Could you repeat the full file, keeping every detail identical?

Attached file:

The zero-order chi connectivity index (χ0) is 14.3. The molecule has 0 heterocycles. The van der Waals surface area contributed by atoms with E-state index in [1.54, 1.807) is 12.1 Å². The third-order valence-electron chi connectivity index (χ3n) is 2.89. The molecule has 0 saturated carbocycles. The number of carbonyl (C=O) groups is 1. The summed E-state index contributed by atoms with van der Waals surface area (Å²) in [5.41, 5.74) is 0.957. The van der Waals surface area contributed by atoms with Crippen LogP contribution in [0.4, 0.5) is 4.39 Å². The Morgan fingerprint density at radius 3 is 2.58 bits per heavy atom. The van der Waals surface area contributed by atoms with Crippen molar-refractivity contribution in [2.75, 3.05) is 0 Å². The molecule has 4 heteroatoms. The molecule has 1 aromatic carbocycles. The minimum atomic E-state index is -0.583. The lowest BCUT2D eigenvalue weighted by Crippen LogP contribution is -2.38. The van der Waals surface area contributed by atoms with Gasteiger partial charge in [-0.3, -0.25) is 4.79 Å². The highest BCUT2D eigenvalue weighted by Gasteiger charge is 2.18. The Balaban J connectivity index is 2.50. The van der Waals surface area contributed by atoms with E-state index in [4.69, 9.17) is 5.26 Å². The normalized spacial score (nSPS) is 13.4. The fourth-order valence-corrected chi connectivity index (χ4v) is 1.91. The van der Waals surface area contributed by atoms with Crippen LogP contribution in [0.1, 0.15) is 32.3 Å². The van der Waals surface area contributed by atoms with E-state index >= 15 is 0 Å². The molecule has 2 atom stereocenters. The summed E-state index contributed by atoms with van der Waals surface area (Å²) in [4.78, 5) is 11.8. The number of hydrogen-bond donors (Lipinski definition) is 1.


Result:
The zero-order chi connectivity index (χ0) is 14.3. The molecule has 0 heterocycles. The van der Waals surface area contributed by atoms with E-state index in [1.54, 1.807) is 12.1 Å². The third-order valence-electron chi connectivity index (χ3n) is 2.89. The molecule has 0 saturated carbocycles. The number of carbonyl (C=O) groups is 1. The summed E-state index contributed by atoms with van der Waals surface area (Å²) in [5.41, 5.74) is 0.957. The van der Waals surface area contributed by atoms with Crippen LogP contribution in [0.4, 0.5) is 4.39 Å². The Morgan fingerprint density at radius 3 is 2.58 bits per heavy atom. The van der Waals surface area contributed by atoms with Crippen molar-refractivity contribution in [2.75, 3.05) is 0 Å². The molecule has 4 heteroatoms. The molecule has 1 aromatic carbocycles. The minimum atomic E-state index is -0.583. The lowest BCUT2D eigenvalue weighted by Crippen LogP contribution is -2.38. The van der Waals surface area contributed by atoms with Gasteiger partial charge in [-0.3, -0.25) is 4.79 Å². The highest BCUT2D eigenvalue weighted by Gasteiger charge is 2.18. The Balaban J connectivity index is 2.50. The van der Waals surface area contributed by atoms with E-state index in [4.69, 9.17) is 5.26 Å². The normalized spacial score (nSPS) is 13.4. The fourth-order valence-corrected chi connectivity index (χ4v) is 1.91. The van der Waals surface area contributed by atoms with Crippen LogP contribution in [0.1, 0.15) is 32.3 Å². The van der Waals surface area contributed by atoms with E-state index >= 15 is 0 Å². The molecule has 2 atom stereocenters. The summed E-state index contributed by atoms with van der Waals surface area (Å²) in [4.78, 5) is 11.8. The number of hydrogen-bond donors (Lipinski definition) is 1.